Safe smart grid design
Ray Bell, GridNet
In May, President Obama cited smart grid security as one reason for creating a new White House cybersecurity coordinator position. In addition to a lack of encryption or authentication processes, the majority of smart grid mesh networks present critical vulnerabilities in performance, management and especially security. Lacking open standards, mesh networks are not yet ready for wide-scale installation in the smart grid.
Security needs to be designed into every aspect of the smart grid and support all of the government's cybersecurity principles: confidentiality, integrity, availability, identification, authentication, access control, non-repudiation, access controls and auditing/accounting. To adequately do this, utilities need to take a three pronged approach in designing the smart grid.
First, take security “granular” to prevent an attack from spreading throughout the smart grid network. Network hacks are a fact of life, but utilities can protect their smart grids with the right security architecture, which requires unique, standards-based security built into every network node and device.
The next step is to use only standards-based security – everywhere. By incorporating security standards into the smart grid, utilities can leverage the collective best efforts of thousands of engineers and millions of dollars of investments in the latest protections. Moreover, standards-based security ensures faster, simpler upgrades and “future-proofing.”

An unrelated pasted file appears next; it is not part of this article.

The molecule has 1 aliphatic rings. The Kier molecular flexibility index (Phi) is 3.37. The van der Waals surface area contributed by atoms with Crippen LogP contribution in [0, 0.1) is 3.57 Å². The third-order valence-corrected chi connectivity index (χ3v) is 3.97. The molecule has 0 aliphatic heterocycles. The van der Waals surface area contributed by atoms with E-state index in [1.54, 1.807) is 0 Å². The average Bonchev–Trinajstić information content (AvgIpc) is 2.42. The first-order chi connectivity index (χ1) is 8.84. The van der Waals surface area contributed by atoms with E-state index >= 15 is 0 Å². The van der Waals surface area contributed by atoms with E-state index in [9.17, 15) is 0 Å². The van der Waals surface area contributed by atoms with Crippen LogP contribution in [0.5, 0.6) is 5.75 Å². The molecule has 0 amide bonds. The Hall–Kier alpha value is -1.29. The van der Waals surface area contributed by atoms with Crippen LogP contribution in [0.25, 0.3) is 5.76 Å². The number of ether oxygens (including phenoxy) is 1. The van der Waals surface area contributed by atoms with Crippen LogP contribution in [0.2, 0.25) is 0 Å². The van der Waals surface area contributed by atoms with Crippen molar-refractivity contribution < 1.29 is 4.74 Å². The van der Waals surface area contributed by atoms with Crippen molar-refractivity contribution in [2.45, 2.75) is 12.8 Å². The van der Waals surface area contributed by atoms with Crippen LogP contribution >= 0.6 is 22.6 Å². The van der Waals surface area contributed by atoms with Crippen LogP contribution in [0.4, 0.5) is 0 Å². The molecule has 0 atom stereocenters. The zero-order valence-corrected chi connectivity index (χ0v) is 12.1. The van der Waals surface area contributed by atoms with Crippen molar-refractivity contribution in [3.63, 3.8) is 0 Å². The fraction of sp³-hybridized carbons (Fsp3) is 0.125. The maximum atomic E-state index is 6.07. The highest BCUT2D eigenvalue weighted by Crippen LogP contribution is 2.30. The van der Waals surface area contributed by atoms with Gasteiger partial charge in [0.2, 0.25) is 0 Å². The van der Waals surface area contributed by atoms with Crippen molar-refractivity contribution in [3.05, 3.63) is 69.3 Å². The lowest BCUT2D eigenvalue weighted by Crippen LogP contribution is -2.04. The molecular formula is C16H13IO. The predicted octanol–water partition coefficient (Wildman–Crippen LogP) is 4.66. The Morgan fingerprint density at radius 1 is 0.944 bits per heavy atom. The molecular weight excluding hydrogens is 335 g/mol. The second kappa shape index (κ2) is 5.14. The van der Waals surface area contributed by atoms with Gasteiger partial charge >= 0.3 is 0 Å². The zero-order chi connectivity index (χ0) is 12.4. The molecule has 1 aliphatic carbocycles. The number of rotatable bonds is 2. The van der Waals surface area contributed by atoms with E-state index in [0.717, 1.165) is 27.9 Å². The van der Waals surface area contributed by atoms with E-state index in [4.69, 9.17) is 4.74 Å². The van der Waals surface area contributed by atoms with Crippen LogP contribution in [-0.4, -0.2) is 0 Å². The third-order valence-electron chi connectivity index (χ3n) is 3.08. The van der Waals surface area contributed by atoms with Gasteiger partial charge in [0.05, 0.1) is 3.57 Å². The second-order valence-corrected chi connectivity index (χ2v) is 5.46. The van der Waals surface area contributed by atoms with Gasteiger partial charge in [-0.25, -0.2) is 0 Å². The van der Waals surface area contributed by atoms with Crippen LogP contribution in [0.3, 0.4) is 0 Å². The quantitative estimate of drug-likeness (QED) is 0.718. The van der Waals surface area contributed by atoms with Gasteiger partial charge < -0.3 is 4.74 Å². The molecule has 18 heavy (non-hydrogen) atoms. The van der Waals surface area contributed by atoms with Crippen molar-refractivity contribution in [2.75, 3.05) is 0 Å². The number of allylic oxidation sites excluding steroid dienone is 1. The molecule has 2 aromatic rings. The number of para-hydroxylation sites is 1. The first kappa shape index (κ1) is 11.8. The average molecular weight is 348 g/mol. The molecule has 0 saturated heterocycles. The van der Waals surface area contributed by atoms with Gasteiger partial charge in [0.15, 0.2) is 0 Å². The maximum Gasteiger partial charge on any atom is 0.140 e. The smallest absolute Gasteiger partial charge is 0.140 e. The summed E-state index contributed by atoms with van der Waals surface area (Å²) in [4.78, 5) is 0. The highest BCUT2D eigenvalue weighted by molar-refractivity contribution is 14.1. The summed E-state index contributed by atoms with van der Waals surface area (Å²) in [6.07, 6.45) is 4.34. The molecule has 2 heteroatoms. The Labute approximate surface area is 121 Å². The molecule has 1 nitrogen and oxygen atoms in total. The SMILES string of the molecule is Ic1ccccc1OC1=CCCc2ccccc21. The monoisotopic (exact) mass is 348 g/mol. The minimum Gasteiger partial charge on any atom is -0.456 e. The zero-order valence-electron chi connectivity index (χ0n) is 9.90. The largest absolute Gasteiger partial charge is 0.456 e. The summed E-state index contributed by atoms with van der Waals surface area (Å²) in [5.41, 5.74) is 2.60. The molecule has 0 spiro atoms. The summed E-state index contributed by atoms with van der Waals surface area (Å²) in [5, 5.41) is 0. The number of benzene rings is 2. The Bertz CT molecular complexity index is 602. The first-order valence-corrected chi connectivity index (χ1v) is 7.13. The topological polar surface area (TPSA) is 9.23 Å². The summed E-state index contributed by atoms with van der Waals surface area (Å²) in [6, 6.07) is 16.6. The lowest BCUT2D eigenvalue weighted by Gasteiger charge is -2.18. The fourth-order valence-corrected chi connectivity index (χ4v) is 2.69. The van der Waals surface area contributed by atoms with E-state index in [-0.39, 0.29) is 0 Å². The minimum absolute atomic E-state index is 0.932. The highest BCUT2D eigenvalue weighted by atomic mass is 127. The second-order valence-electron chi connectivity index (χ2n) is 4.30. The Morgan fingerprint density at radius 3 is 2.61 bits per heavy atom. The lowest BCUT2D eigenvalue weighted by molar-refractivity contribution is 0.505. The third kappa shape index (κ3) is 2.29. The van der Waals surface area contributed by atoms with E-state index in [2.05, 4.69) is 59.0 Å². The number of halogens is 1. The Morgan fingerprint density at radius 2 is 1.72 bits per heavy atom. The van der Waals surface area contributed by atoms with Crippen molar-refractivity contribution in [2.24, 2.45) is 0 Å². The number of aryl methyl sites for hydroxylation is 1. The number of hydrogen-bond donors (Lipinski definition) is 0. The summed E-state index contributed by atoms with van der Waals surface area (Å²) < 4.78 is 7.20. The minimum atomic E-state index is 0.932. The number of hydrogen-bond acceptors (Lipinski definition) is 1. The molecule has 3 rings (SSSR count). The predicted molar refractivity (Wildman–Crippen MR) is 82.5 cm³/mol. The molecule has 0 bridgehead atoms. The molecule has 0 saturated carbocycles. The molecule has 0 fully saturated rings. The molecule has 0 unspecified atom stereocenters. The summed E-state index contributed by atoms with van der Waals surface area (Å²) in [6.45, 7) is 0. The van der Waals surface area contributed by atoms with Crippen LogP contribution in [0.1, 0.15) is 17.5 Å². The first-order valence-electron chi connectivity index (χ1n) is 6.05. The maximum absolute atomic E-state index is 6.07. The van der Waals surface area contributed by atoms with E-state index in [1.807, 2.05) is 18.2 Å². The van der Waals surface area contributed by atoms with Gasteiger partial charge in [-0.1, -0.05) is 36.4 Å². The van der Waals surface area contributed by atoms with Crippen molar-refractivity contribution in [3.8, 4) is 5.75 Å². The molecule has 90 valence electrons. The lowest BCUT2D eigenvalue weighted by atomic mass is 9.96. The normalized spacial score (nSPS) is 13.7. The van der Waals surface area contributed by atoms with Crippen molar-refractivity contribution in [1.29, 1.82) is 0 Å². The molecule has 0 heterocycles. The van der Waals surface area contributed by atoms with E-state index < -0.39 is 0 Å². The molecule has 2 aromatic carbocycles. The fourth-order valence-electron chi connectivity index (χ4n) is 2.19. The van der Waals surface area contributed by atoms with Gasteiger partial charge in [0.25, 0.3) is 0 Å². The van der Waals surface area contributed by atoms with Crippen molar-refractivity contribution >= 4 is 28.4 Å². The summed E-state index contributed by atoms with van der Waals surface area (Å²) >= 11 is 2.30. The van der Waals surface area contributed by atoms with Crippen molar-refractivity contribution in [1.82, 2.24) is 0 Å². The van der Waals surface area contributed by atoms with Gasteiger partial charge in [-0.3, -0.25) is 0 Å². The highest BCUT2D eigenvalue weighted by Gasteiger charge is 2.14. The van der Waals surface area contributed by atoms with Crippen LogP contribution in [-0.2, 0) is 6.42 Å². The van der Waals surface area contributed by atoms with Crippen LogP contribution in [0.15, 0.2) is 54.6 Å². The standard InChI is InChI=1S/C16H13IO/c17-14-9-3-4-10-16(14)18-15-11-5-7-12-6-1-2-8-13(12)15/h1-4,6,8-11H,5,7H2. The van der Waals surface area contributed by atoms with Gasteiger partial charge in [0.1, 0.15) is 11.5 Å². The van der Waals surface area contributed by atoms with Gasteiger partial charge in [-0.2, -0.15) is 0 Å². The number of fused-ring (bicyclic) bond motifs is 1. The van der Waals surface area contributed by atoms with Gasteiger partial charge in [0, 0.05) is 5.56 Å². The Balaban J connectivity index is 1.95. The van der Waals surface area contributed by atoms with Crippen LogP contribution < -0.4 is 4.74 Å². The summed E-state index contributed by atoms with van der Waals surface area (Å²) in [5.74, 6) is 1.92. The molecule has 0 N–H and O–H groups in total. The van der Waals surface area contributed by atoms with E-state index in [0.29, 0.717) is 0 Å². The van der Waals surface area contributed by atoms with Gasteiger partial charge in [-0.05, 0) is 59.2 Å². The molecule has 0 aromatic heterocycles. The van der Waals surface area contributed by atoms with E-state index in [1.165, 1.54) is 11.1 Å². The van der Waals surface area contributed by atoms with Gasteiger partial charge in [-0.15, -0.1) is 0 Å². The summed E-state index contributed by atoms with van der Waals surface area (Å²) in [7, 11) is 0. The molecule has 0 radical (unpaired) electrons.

And finally, it's essential to make security pervasive. Only a multi-layer, multi-level security architecture will provide adequate safeguards in the smart grid. Utilities need to architect government-grade security into meters and other devices, into the smart grid network, into smart grid software operating systems and applications, into the data being transmitted, and into utility enterprise systems.It's time for utilities and their vendors to stop talking about security and to start building it into every aspect of the smart grid. Done right with the right holistic approach, the smart grid will allow utilities to make the leap to IP-networks to enable real-time, two-way energy usage monitoring and information sharing.